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      Metals, minerals and microbes: geomicrobiology and bioremediation

      Microbiology

      Microbiology Society

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          Abstract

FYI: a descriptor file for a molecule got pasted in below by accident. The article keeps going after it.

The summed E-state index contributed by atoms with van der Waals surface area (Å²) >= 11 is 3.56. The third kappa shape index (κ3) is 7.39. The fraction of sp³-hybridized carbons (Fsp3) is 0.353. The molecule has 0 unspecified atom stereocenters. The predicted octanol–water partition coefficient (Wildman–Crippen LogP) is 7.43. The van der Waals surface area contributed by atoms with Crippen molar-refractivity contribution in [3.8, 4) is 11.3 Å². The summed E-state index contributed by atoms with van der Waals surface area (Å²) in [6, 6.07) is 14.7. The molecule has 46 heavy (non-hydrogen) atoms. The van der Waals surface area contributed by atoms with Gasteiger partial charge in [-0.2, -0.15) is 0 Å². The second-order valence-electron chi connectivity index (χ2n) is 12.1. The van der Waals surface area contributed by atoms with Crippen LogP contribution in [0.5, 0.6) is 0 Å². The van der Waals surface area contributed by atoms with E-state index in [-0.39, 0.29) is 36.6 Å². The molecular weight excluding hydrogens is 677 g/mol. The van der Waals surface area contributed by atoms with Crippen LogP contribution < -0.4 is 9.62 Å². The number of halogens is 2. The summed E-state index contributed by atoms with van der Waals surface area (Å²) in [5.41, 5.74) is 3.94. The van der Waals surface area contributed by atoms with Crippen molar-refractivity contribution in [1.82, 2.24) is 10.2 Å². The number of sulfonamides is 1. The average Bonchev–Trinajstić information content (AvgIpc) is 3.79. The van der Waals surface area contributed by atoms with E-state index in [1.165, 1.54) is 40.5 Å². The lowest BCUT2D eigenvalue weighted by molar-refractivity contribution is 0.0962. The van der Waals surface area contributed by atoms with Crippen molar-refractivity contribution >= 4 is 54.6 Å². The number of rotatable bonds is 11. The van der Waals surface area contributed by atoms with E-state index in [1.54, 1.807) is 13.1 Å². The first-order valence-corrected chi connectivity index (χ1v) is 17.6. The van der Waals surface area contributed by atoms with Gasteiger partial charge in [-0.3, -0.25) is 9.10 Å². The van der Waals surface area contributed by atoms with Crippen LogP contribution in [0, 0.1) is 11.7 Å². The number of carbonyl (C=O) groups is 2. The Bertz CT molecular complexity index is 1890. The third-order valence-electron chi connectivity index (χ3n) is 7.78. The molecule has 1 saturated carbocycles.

Microbes play key geoactive roles in the biosphere, particularly in the areas of element biotransformations and biogeochemical cycling, metal and mineral transformations, decomposition, bioweathering, and soil and sediment formation. All kinds of microbes, including prokaryotes and eukaryotes and their symbiotic associations with each other and 'higher organisms', can contribute actively to geological phenomena, and central to many such geomicrobial processes are transformations of metals and minerals. Microbes have a variety of properties that can effect changes in metal speciation, toxicity and mobility, as well as mineral formation or mineral dissolution or deterioration. Such mechanisms are important components of natural biogeochemical cycles for metals as well as associated elements in biomass, soil, rocks and minerals, e.g. sulfur and phosphorus, and metalloids, actinides and metal radionuclides. Apart from being important in natural biosphere processes, metal and mineral transformations can have beneficial or detrimental consequences in a human context. Bioremediation is the application of biological systems to the clean-up of organic and inorganic pollution, with bacteria and fungi being the most important organisms for reclamation, immobilization or detoxification of metallic and radionuclide pollutants. Some biominerals or metallic elements deposited by microbes have catalytic and other properties in nanoparticle, crystalline or colloidal forms, and these are relevant to the development of novel biomaterials for technological and antimicrobial purposes. On the negative side, metal and mineral transformations by microbes may result in spoilage and destruction of natural and synthetic materials, rock and mineral-based building materials (e.g. concrete), acid mine drainage and associated metal pollution, biocorrosion of metals, alloys and related substances, and adverse effects on radionuclide speciation, mobility and containment, all with immense social and economic consequences. The ubiquity and importance of microbes in biosphere processes make geomicrobiology one of the most important concepts within microbiology, and one requiring an interdisciplinary approach to define environmental and applied significance and underpin exploitation in biotechnology.